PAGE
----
Ordering Our Lives with the Saints

It’s easier to study other people and other things, and how they relate together, than to stand alone, looking in the mirror, and assessing who is staring back.
Fr. Anastasios Hudson | 21 October 2011

Have you ever noticed that it is easier to organize someone else’s space than your own? I remember when I was in college, I needed a part-time job. I had formerly worked in a customer-service role, and was eager to find something that didn’t require being in front of dozens of people every day. After all, I interacted with people at school all day, and wanted to be able to do some work by myself. I applied for a position cleaning someone’s private home, and was accepted. The pay was quite good, and I could perform my work quietly. When I told my parents and other people who knew me well, however, a general look of surprise came over their faces, because I was generally unable to keep my room straight my whole childhood and collegiate life!

Going through someone else’s home and cleaning just wasn’t as hard as and cleaning my own home. I would go in and basically follow a list of tasks. I was not emotionally invested in anything there (although I did stop to read some books during breaks…), and so it was not hard to go in and get the job done. With my own room, however, I was confronted with having to think hard about what to do with things, where to put them, whether to keep them at all. The choice was sometimes daunting, and I was always one step behind, it felt.

Thankfully I have gotten a lot better at organizing and cleaning, but like most people, I still find it harder to face my own inner self and take action. St. Nikodemos the Hagiorite stated some two hundred years ago: “Men study the heavens, the Earth, and all other things to discover their harmonious relationships and order, but extremely few inquire how to order themselves harmoniously through the acquisition of true virtue.” It’s easier to study other people and other things, and how they relate together, than to stand alone, looking in the mirror, and assessing who is staring back.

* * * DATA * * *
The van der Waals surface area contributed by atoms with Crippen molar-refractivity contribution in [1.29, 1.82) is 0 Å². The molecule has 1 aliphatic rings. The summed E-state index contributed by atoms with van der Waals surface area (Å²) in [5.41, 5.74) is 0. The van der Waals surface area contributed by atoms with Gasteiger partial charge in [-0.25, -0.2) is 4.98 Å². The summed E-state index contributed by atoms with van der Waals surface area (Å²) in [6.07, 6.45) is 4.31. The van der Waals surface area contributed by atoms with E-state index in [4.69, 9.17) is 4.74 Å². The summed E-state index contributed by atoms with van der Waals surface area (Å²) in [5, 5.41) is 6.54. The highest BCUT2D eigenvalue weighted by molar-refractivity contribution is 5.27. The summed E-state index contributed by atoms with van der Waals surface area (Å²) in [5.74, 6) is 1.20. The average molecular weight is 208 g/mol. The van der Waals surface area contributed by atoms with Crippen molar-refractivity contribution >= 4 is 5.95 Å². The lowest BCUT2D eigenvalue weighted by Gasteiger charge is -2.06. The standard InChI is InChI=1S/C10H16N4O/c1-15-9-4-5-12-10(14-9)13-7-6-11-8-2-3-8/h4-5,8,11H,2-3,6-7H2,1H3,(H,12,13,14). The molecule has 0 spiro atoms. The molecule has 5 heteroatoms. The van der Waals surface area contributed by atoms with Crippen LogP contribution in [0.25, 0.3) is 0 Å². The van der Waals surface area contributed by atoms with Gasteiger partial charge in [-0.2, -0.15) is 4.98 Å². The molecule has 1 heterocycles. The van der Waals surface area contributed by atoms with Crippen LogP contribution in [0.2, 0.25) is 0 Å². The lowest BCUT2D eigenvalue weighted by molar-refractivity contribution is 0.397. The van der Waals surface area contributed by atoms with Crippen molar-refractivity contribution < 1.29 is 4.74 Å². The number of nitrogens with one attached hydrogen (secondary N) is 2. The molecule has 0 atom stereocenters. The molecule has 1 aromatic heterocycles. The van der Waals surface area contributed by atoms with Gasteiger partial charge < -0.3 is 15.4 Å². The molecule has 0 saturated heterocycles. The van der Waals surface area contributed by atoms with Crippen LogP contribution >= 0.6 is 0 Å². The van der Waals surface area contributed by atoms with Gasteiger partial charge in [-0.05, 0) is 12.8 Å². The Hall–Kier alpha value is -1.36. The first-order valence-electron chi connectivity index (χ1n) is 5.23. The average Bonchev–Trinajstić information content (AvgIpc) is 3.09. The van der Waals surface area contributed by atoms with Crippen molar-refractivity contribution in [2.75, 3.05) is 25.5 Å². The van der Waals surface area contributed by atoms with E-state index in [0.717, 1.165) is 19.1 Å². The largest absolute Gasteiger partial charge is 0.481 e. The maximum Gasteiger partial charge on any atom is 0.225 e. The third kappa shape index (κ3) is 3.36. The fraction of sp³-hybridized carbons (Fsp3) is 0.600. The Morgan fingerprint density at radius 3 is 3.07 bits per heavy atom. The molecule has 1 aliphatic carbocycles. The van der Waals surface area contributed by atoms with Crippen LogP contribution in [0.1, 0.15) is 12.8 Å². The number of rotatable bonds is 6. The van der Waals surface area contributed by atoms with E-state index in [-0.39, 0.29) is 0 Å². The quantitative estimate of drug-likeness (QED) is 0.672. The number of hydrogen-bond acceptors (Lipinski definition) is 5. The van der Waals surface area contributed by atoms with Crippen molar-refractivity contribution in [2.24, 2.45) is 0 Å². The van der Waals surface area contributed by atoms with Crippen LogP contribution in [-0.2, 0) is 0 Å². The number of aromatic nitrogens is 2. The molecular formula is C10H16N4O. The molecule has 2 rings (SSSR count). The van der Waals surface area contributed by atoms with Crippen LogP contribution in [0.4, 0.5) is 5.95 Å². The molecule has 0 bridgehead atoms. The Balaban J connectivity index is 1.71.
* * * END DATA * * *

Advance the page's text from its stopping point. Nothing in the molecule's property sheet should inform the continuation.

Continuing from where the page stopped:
Unlike the modern world, however, we don’t have to plan it out alone—we have the witness of others to guide us. The saints are those who have overcome trials in their own lives, in many different ways, and they are able to give us a “set of instructions” as it were as to how we should live our own lives, in order to draw closer to Christ Our Savior, and away from sinfulness. Much like a mentor in our professions, the saints provide us with an example and guidance as to what to do to achieve salvation and union with Christ.

The way we learn about the saints and their example is by reading their Lives. The Lives of the Saints are accounts of varying lengths that describe the life of a saint. There are thousands of such Lives available, in collections and individually. For those just beginning the process, I highly recommend The Prologue from Ochrid, which was compiled by a Serbian bishop last century. The lives here are shorter accounts, which also include poems, reflections, and meditations. The entire passage for the day can be read in under twenty minutes by most people. This work is available as a two-volume hardcover, and can be ordered online, such as on Amazon.com.

There are also many Lives of the Saints available for free online, which can be found by searching. Make sure to limit your searches for Orthodox Christian saints, however, as non-Orthodox Churches also have their own saints, who may reflect the teachings of these other Churches, and not Orthodox teaching. For a much fuller example of a saint’s life, I recommend everyone purchase the book Elder Ieronymos of Aegina by Holy Transfiguration Monastery, which is a book-length account of one of the holiest men to live in the 20th century, a monk who resided on the Greek Island of Aegina. His life is an amazing account of what God’s grace can do to transform us.

Reading the Lives of the Saints is one of the key ways that we grow spiritually. Hearing accounts of people who lived in the 200s, 700s, 1000s, 1500s, and just a few years ago, who came from all walks of life, but who all ended up in the same place—Heaven with Christ—gives us practical ideas on how to live our lives, what sins we might need to overcome, and ways to do it. It also gives us a sense of reassurance, that it is quite possible for us, despite our many sins, to be saved by Christ and transformed. Saints were not always or even usually people who were good from childhood; no, they were often sinners who realized their mistakes, turned to or back to Christ, and were healed of their spiritual illnesses. Saints are such because they radiated Christ. As such, they are examples of Christ living in man and perfecting him, they are a call to us to reach for what seems impossible, but by God’s grace is within reach: the death of sin, and a new life. As we chant in the liturgy on weekdays: “O Son of God, Who art Wondrous in the Saints, save us who chant to Thee, Alleluia!” Saints are true bearers of Christ.

Let us then honor the saints and learn from them by reading their Lives and putting what we read into practice. If we do so, we will experience what they experienced, which came about as a result of their deep love for God and desire to give up everything that kept them apart from Him. If we take this call seriously, then we, too, may become saints one day; but even if not, we will experience greater joy in our families and spiritual peace in our life.

Source: Nativity of the Holy Theotokos Church

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